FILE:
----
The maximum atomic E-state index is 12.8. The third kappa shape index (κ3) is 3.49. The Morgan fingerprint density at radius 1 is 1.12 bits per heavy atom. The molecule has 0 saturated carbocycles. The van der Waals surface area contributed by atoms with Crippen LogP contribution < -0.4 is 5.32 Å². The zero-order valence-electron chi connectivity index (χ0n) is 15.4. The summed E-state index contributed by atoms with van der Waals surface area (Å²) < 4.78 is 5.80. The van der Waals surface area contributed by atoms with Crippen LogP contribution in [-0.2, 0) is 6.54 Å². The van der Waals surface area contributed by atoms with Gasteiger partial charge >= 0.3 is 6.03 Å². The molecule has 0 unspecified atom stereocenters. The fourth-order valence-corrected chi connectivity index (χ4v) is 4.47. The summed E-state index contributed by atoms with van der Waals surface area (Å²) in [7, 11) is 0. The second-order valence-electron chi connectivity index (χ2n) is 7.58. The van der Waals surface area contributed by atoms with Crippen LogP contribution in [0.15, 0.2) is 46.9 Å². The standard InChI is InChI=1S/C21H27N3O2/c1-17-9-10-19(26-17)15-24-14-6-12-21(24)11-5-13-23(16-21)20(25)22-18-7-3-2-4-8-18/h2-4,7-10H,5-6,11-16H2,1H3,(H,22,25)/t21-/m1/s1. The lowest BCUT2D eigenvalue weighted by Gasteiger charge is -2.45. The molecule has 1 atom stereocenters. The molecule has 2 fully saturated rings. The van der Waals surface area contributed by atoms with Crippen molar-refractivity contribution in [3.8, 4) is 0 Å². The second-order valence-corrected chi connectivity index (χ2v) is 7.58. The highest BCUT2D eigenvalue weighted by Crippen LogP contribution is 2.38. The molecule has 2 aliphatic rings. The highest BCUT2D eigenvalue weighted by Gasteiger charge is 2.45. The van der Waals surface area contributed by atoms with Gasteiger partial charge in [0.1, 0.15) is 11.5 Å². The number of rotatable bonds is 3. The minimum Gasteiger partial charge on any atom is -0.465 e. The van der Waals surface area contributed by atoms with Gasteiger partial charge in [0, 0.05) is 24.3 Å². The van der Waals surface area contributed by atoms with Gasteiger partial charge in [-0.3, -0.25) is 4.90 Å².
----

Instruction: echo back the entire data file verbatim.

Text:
The maximum atomic E-state index is 12.8. The third kappa shape index (κ3) is 3.49. The Morgan fingerprint density at radius 1 is 1.12 bits per heavy atom. The molecule has 0 saturated carbocycles. The van der Waals surface area contributed by atoms with Crippen LogP contribution < -0.4 is 5.32 Å². The zero-order valence-electron chi connectivity index (χ0n) is 15.4. The summed E-state index contributed by atoms with van der Waals surface area (Å²) < 4.78 is 5.80. The van der Waals surface area contributed by atoms with Crippen LogP contribution in [-0.2, 0) is 6.54 Å². The van der Waals surface area contributed by atoms with Gasteiger partial charge >= 0.3 is 6.03 Å². The molecule has 0 unspecified atom stereocenters. The fourth-order valence-corrected chi connectivity index (χ4v) is 4.47. The summed E-state index contributed by atoms with van der Waals surface area (Å²) in [7, 11) is 0. The second-order valence-electron chi connectivity index (χ2n) is 7.58. The van der Waals surface area contributed by atoms with Crippen LogP contribution in [0.15, 0.2) is 46.9 Å². The standard InChI is InChI=1S/C21H27N3O2/c1-17-9-10-19(26-17)15-24-14-6-12-21(24)11-5-13-23(16-21)20(25)22-18-7-3-2-4-8-18/h2-4,7-10H,5-6,11-16H2,1H3,(H,22,25)/t21-/m1/s1. The lowest BCUT2D eigenvalue weighted by Gasteiger charge is -2.45. The molecule has 1 atom stereocenters. The molecule has 2 fully saturated rings. The van der Waals surface area contributed by atoms with Crippen molar-refractivity contribution in [3.8, 4) is 0 Å². The second-order valence-corrected chi connectivity index (χ2v) is 7.58. The highest BCUT2D eigenvalue weighted by Crippen LogP contribution is 2.38. The molecule has 2 aliphatic rings. The highest BCUT2D eigenvalue weighted by Gasteiger charge is 2.45. The van der Waals surface area contributed by atoms with Gasteiger partial charge in [0.1, 0.15) is 11.5 Å². The number of rotatable bonds is 3. The minimum Gasteiger partial charge on any atom is -0.465 e. The van der Waals surface area contributed by atoms with Gasteiger partial charge in [0, 0.05) is 24.3 Å². The van der Waals surface area contributed by atoms with Gasteiger partial charge in [-0.3, -0.25) is 4.90 Å².